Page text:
Tech Death Thursday: Warforged
I AM THOROUGHLY SPOOKED
QUICK HAVE SOME NEWS:
- Flub has a new tune out that sounds like it was written by wizards. It’s worth noting that vocalist Michael Alvarez sounds substantially better here than he did on the last Alterbeast album, a perfect example of how production can make or break your record. Look for Flub on June 7th.
- Sick new Allegaeon jams demand your attention. Apoptosis lands tomorrow.
- Wastewalker has a pre-pro teaser up, and even in its rough form, the new tunes are sounding pretty legit. If you’re unfamiliar with these guys, now’s a perfect time to go get acquainted. Lowborn is out on July 23rd.
This is the music I live for. Warforged is doing some incredible stuff, and you need to hear this asap.
Listening to Essence of the Land, it’s obvious that Warforged fits with The Artisan Era’s formidable roster. The meat of the EP is progressive tech death, smart in writing and deft in execution, a sonic neighbor to last year’s Aethereus album. It’s similarly dark, as well, but of a different flavor; whereas Absentia was introspective and mournful, Essence exudes an air of subtle horror. While it’s very much a tech death album, shades of Necrophagist and Obscura coloring the music, there’s a sense of something lurking in the shadows of the musical frenzy that only truly rears its head in the acoustic intro and outro. On top of the incredible musicianship, this is a very cohesive EP, much akin to Black Crown Initiate’s Song of the Crippled Bull. It’s not quite as ambitious in scope, but it’s an incredibly tight listen nonetheless.
If Essence of the Land is a furtive glimpse into a nightmare, then I: Voice is the band ensorcelled by that nightmare, possessed by it, channeling it into an observable audio form. The lurking horror of the EP has burst into full view, characterized by heavily distorted screams and clashing chords and melodies. The rhythmic structures and the way the percussion delivers them feels like an anxiety attack made manifest. The acoustic passages, previously relegated to bookends, now punctuate the chaos, but they’re entirely nerve-wracking rather than relaxing. They come on suddenly, a system shock as you grow accustomed to the chaos, and are interrupted equally as suddenly and always violently. There is no respite to be found here.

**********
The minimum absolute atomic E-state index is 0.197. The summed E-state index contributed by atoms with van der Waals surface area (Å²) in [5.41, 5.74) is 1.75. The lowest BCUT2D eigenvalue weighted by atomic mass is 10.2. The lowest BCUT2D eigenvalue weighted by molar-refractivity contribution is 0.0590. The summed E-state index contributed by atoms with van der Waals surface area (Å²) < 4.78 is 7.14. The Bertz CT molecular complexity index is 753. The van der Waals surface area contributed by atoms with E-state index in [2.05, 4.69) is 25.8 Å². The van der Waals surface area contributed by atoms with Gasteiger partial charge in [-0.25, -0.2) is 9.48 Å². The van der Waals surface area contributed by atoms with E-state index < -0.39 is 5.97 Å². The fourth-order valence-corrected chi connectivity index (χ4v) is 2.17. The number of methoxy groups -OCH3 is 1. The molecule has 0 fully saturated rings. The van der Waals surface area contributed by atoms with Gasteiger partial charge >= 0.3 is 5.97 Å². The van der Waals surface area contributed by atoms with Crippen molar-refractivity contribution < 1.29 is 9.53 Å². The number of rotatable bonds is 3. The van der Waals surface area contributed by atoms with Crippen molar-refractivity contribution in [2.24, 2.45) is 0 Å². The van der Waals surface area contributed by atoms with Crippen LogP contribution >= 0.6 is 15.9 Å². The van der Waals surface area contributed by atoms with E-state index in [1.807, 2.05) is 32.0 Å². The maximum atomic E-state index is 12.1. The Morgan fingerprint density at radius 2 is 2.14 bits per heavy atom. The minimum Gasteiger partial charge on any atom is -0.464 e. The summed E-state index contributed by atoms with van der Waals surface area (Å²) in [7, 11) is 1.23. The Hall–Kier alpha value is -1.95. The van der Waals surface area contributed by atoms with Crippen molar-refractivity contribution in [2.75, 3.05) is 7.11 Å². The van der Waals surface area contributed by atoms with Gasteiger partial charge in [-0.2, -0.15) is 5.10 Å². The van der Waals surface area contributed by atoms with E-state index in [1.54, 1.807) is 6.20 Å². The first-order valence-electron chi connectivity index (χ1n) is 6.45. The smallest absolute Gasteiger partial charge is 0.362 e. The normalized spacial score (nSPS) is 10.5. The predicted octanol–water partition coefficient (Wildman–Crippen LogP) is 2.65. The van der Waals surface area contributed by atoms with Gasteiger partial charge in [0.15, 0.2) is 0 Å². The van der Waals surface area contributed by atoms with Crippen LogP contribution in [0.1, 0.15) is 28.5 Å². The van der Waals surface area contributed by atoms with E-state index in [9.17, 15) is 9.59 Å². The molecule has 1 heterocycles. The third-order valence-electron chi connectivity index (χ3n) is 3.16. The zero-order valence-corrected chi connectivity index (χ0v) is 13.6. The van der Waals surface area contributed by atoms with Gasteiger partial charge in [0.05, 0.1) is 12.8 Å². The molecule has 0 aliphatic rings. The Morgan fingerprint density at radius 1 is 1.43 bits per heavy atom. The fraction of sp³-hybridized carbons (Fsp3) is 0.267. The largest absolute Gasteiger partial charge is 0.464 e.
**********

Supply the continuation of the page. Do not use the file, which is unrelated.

Make no mistake, however; beneath the hideous dissonance and oppressive atmosphere, this is still a tech death album. The musicianship has been stepped up considerably on Voice, which is no mean feat, given how strong it was before. “Cellar” puts the focus largely on gargantuan, savage riffing, giving way to some off-putting serene shredding that flows into “Nightfall Came” (which paints a picture of sublime moonlight before breaking the stillness with some truly monstrous dissonant riffs). “Eat Them While They Sleep” borders on deathcore territory with the dissonant chugs at its beginning and incorporates some madcap jazzy piano, and closer “The Color of My Memory” kicks off a pure tech attack.
The production has improved substantially as well, and not just the engineering aspect of it. Yes, the instruments are all much clearer and the mix is much better, but I’m talking about the more “meta” aspects of the album creation process. Every aspect of it contributes to the atmosphere of the album: the distorted vocals make them heavier, but it also makes them more alien. Someone, be it a band member or a producer, also clearly has an understanding of the importance of dynamics- a rarity in metal as a whole and particularly so in death metal- and it makes every break hit that much harder. The multiple layers of synth and acoustic guitar are disturbing on their own, but even more so with strategic use of panning effects and this recurring thrumming synth bit. If you want to hear the full package in play, check out the video for the title track above. On top of its unsettling imagery, it captures the true essence of the band, showcasing every side of their sound in one song.
While the album (and the band) is good enough on its own, it also boasts a staggering fourteen guest appearances. I won’t list them all here, but some highlights include Christian Muenzner (Alkaloid), Will Smith (Artificial Brain), Kevin Hufnagel (Gorguts), and Dan Gargiulo (Revocation). If my words don’t sell it, the fact that this many incredible musicians lent their talents to this record should.
I’m generally not a fan of making flagrant album of the year claims in April, but… man, this is it. Warforged are showing genuine innovation with their music that doesn’t go entirely off the deep end into wild hot jazz/black metal fusion or harsh noise. While I don’t want to knock that or anyone into it, I admire a group that can make something that sounds truly new in the realm of more palatable styles of music. Moreover, I don’t think I’ve ever been this unsettled by a piece of music before. Now if you’ll excuse me, I’m going to go watch Hereditary to calm down a bit.
I: Voice is available on May 10th through The Artisan Era. Since you’ll have plenty of time to wait between now and then, you can also jam their previous EP and long-ass single on Bandcamp. Be sure to follow Warforged on Facebook as well.
Is your band tech as heck? Got a juicy piece of news or an upcoming release to watch? Send it my way at firstname.lastname@example.org and I’ll check it out. I might even talk about it.